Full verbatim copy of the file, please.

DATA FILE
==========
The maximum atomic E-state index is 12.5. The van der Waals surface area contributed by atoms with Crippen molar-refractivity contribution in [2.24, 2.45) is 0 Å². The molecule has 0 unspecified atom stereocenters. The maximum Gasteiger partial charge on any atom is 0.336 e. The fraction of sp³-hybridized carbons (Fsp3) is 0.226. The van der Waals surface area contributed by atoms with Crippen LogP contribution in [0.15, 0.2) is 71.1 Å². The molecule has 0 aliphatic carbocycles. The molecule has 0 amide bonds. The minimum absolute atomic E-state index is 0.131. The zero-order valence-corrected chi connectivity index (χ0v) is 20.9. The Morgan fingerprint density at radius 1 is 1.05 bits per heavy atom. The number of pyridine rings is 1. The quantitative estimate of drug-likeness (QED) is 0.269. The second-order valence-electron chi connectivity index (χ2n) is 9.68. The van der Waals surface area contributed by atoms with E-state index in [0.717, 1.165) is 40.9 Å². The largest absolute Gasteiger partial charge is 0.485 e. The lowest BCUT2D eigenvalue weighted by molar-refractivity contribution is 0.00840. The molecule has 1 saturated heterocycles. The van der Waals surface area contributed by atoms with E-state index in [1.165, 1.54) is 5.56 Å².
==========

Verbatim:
The maximum atomic E-state index is 12.5. The van der Waals surface area contributed by atoms with Crippen molar-refractivity contribution in [2.24, 2.45) is 0 Å². The molecule has 0 unspecified atom stereocenters. The maximum Gasteiger partial charge on any atom is 0.336 e. The fraction of sp³-hybridized carbons (Fsp3) is 0.226. The van der Waals surface area contributed by atoms with Crippen LogP contribution in [0.15, 0.2) is 71.1 Å². The molecule has 0 aliphatic carbocycles. The molecule has 0 amide bonds. The minimum absolute atomic E-state index is 0.131. The zero-order valence-corrected chi connectivity index (χ0v) is 20.9. The Morgan fingerprint density at radius 1 is 1.05 bits per heavy atom. The number of pyridine rings is 1. The quantitative estimate of drug-likeness (QED) is 0.269. The second-order valence-electron chi connectivity index (χ2n) is 9.68. The van der Waals surface area contributed by atoms with E-state index in [0.717, 1.165) is 40.9 Å². The largest absolute Gasteiger partial charge is 0.485 e. The lowest BCUT2D eigenvalue weighted by molar-refractivity contribution is 0.00840. The molecule has 1 saturated heterocycles. The van der Waals surface area contributed by atoms with E-state index in [1.165, 1.54) is 5.56 Å².